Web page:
An example of their flaws is their discussion of militarism and the environment. For instance when they argue that "The 'scorched earth' practices of the nineteenth and twentieth centuries... the Boer War, the second Sino-Japanese War.. the German Operation Alberich of 1917... Stalin's destruction of Soviet resources (etc) should be analysed as environmental phenomena." The problem is that these are imperialist phenomena, which, given the nature of capitalism, inevitably has an environmental consequence - the two are dialectically linked, and its a mistake to separate them. In fact, separating them out means the authors commit precisely the reductionist error that they complain about others making.

This is a harsh critique of Bonneuil and Fressoz's book, so it is worth noting that I found much of interest in its pages. I was, for instance, fascinated by their material on the role of the military machine in shaping a particular approach to the environment, as is the parallel discussion of the importance of the rise of the motor car. Originally published in France the book inevitably has material from that country's environmental and industrial history that is new to me, and shows a close parallel to the historical developments of the UK.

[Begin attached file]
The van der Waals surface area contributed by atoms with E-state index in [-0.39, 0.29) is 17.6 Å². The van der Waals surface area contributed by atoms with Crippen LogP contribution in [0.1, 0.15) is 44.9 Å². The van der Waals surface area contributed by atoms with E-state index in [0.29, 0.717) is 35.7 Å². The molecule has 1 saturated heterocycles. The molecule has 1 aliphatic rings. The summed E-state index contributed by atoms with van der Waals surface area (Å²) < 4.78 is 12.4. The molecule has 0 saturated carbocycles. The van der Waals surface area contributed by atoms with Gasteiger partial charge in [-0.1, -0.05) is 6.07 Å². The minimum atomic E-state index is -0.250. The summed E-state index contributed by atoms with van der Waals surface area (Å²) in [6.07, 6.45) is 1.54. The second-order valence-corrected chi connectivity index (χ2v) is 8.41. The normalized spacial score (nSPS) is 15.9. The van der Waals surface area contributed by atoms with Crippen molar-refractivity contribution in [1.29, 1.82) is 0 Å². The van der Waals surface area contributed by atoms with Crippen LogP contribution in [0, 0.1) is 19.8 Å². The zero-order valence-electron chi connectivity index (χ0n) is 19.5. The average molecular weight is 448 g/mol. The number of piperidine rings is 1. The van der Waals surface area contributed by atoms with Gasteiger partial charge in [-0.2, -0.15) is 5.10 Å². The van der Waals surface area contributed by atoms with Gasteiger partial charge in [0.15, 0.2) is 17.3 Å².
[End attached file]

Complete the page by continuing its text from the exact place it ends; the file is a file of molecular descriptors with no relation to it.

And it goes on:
In conclusion then, while the authors' approach is flawed by their simplistic critique of Marxism and their lack of clarity on the approach of Anthropocene scientists, there is material of interest here. However I'd recommend potential readers read Ian Angus' Facing the Anthropocene and Andreas Malm's Fossil Capitalism first, to better appreciate the context.

Related Reviews

Malm - Fossil Capitalism
Angus - Facing the Anthropocene
Moore - Capitalism in the Web of Life

Burkett - Marxism and Ecological Economics

Tuesday, May 30, 2017